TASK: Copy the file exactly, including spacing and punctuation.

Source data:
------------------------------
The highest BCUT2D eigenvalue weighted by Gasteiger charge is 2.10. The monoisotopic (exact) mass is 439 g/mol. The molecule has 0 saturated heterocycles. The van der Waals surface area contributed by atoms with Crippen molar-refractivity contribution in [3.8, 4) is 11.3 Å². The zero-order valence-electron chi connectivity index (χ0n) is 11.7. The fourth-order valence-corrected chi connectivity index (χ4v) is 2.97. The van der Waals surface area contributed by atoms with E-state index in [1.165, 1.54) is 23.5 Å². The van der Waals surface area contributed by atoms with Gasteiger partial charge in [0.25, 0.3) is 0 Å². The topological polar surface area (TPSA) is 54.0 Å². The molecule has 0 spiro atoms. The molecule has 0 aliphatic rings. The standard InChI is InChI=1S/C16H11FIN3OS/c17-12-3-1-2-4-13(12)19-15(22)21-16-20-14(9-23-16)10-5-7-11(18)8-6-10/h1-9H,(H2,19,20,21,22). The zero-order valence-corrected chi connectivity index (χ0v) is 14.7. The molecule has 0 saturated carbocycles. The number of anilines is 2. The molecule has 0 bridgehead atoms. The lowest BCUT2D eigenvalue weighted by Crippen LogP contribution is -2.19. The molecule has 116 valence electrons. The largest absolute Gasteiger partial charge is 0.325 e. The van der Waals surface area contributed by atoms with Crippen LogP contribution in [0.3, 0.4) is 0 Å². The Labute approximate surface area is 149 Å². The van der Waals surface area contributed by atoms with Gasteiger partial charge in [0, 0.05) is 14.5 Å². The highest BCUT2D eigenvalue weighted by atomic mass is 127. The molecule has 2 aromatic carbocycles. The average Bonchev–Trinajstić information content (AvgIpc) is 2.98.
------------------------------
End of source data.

The highest BCUT2D eigenvalue weighted by Gasteiger charge is 2.10. The monoisotopic (exact) mass is 439 g/mol. The molecule has 0 saturated heterocycles. The van der Waals surface area contributed by atoms with Crippen molar-refractivity contribution in [3.8, 4) is 11.3 Å². The zero-order valence-electron chi connectivity index (χ0n) is 11.7. The fourth-order valence-corrected chi connectivity index (χ4v) is 2.97. The van der Waals surface area contributed by atoms with E-state index in [1.165, 1.54) is 23.5 Å². The van der Waals surface area contributed by atoms with Gasteiger partial charge in [0.25, 0.3) is 0 Å². The topological polar surface area (TPSA) is 54.0 Å². The molecule has 0 spiro atoms. The molecule has 0 aliphatic rings. The standard InChI is InChI=1S/C16H11FIN3OS/c17-12-3-1-2-4-13(12)19-15(22)21-16-20-14(9-23-16)10-5-7-11(18)8-6-10/h1-9H,(H2,19,20,21,22). The zero-order valence-corrected chi connectivity index (χ0v) is 14.7. The molecule has 0 saturated carbocycles. The number of anilines is 2. The molecule has 0 bridgehead atoms. The lowest BCUT2D eigenvalue weighted by Crippen LogP contribution is -2.19. The molecule has 116 valence electrons. The largest absolute Gasteiger partial charge is 0.325 e. The van der Waals surface area contributed by atoms with Crippen LogP contribution in [0.3, 0.4) is 0 Å². The Labute approximate surface area is 149 Å². The van der Waals surface area contributed by atoms with Gasteiger partial charge in [0, 0.05) is 14.5 Å². The highest BCUT2D eigenvalue weighted by atomic mass is 127. The molecule has 2 aromatic carbocycles. The average Bonchev–Trinajstić information content (AvgIpc) is 2.98.